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Lincoln Continental Through the Years

Chris Kaiser

The Lincoln Continental is the quintessential American luxury car going back 80 years. We take a look back through ten generations and dig into the details of an American automotive icon.

A European Vacation (Minus Chevy Chase)

The story of the Lincoln Continental starts with a trip Edsel Ford and his wife took to Europe in 1938. Mr. Ford was so inspired by the automotive design he saw on the Continent that he decided, upon his return home, to start work on his own luxury-level car. Working Mr. Ford’s close input, Design Chief Bob Gregorie reimagined the existing Lincoln-Zephyr into a lower, longer, more European (or Continental) styled “vacation” car. Edsel is said to have closely monitored the design of the car, including insisting on the positioning of the spare tire mounted to the rear of the trunk, emulating the European look he desired for the car. Ford liked the resulting prototype so much he ordered two more for his sons and later another 200 for friends.

1st Generation 1939-48

1941 Lincoln Continental - carsforsale.com

1941 Lincoln Continental – carsforsale.com  |  Shop Lincoln Continental on Carsforsale.com

  • Though built off the Lincoln-Zephyr, the Continental was lower (by seven inches) and longer to give it that opulent luxury look.
  • That extra length also helped make room for the gigantic 4.8L flat-head V12 engine.
  • This was also the last V12 to be housed in an American-made car.
  • 404 Continentals were built in the 1st model year (1940), 350 cabriolets and 54 coupes.
  • The Continental started out priced at $2,640.
  • Production was paused from 1942 to 1946 due to WWII.

2nd Generation 1956-57

1957 Lincoln Continental - carsforsale.com
1957 Lincoln Continental - carsforsale.com
  • After an eight-year hiatus, the Continental returned, this time as its own separate division within Ford.
  • The new Continental shared the same chassis with the Lincoln Capri and Lincoln Premier.
  • The Continental was aimed high up market now, intending to take on the likes of Rolls-Royce as on of the world’s top luxury cars.
  • The price reflected this move at $10,000.
  • It was also an exclusive car, with fewer than 3,000 units built.
  • The design was a departure from the typically gaudy fare of the 1950s. The 2nd generation Continental featured clean lines, no fins, and only a moderate amount of chrome. It came exclusively as a two-door hardtop.
  • Under the hood was a 6.0L V8 making 285hp.

3rd Generation 1958-60

1959 Lincoln Continental - carsforsale.com
1959 Lincoln Continental - carsforsale.com
  • In 1958, Lincoln looked to shift the Continental down market, aiming for domestic competition from the likes of GM’s Cadillac.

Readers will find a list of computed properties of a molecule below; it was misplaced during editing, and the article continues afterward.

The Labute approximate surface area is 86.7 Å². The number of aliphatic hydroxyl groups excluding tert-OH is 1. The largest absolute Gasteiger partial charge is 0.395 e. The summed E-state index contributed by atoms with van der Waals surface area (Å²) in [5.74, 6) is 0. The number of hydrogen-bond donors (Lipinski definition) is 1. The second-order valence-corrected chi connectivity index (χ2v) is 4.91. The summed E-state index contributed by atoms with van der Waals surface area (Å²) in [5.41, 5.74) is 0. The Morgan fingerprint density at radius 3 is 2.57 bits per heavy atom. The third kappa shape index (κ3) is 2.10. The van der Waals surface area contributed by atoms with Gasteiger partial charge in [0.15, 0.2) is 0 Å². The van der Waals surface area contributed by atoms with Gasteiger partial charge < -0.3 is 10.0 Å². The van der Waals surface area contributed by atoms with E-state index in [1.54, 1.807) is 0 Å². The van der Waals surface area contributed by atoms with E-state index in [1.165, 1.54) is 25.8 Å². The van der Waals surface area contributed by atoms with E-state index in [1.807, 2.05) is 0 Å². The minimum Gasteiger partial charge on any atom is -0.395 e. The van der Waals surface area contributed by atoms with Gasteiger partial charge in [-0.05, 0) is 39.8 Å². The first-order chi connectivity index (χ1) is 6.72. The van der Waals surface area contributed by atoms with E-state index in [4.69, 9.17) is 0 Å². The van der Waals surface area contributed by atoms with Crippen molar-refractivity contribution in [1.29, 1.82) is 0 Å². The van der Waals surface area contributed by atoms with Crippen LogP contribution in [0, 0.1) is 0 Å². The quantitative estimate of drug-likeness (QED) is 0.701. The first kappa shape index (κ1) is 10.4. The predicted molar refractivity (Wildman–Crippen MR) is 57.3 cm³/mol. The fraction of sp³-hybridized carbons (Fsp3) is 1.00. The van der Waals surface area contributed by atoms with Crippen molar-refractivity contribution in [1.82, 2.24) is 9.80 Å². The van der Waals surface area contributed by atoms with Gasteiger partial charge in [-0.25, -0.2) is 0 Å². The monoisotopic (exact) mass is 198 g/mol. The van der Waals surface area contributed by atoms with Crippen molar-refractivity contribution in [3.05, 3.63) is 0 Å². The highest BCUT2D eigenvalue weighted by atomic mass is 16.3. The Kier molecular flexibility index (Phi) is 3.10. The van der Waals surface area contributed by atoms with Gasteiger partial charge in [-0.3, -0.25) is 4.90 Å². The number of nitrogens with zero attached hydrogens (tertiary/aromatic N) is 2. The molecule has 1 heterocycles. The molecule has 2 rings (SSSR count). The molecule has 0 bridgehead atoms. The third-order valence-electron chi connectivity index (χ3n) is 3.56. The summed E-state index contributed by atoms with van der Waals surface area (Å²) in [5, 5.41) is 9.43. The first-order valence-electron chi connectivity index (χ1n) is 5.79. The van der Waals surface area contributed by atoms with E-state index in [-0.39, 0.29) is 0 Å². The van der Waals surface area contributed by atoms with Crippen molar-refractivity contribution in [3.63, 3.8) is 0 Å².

• The price was slashed down to a more moderate $6,000.
  • By 1959, the Continental division was shuttered and absorbed back into Lincoln proper.
  • The third generation Continental remains the largest sedan Ford Motor Company ever built at 227 inches in length (299 inches in the initial ’58 model year) and a weighing in between 5,000lbs. and 5,700lbs, depending the configuration.
  • It looked weird, even by standards of the day. It featured dual headlights set at roughly a 75° angle, giving it a menacing, almost maniacal look up front. The body panels were stamped will all manner of odd swoops and angles. The rear window was set in a reverse slant. And a final, and somewhat charming oddity, the small front vent windows, popular among smokers of the era, were actually rectangular rather than the typical triangular shape.

4th Generation 1961-69

1961 Lincoln Continental - mecum.com
1961 Lincoln Continental - mecum.com
  • In another major overhaul at Lincoln, the brand was consolidated down to a single model, the Continental, in 1961.
  • There was now only a four-door option, available in either convertible or hard top.
  • Styling was vastly simplified. Now the Continental was fashion forward in the early Mad Men-era 1960s. Lines were long, sleek, and straight. Elegance predominated.
  • The original design of the fourth generation Continental started out as another car entirely. The design had been a losing proposal for the new Ford Thunderbird, and while it didn’t’ fit for what Ford wanted in that project, they liked the design so much it became the new Continental.
1967 Lincoln Continental - carsforsale.com
1967 Lincoln Continental - carsforsale.com
  • The fourth generation is perhaps best known for it’s use of suicide rear-hinged back doors.
  • The Continental featured some interesting technological innovations, mostly involving its automatic convertible top. This mechanism worked via a complex of actuators, pumps, hydraulics, and electrical relays. With the top up, the windows also automatically retracted two inches to prevent damage to the top and to ensure a good seal with the weather stripping.
  • Starting with the fourth generation in 1961, the Continental became the official Presidential state car,  remaining so until 1977.
  • This is also the generation most prominently featured in pop culture, with cameos in movies like Goldfinger, The Matrix, and the HBO Series Entourage to name just a few.

5th Generation 1970-79

1977 Lincoln Continental - carsforsale.com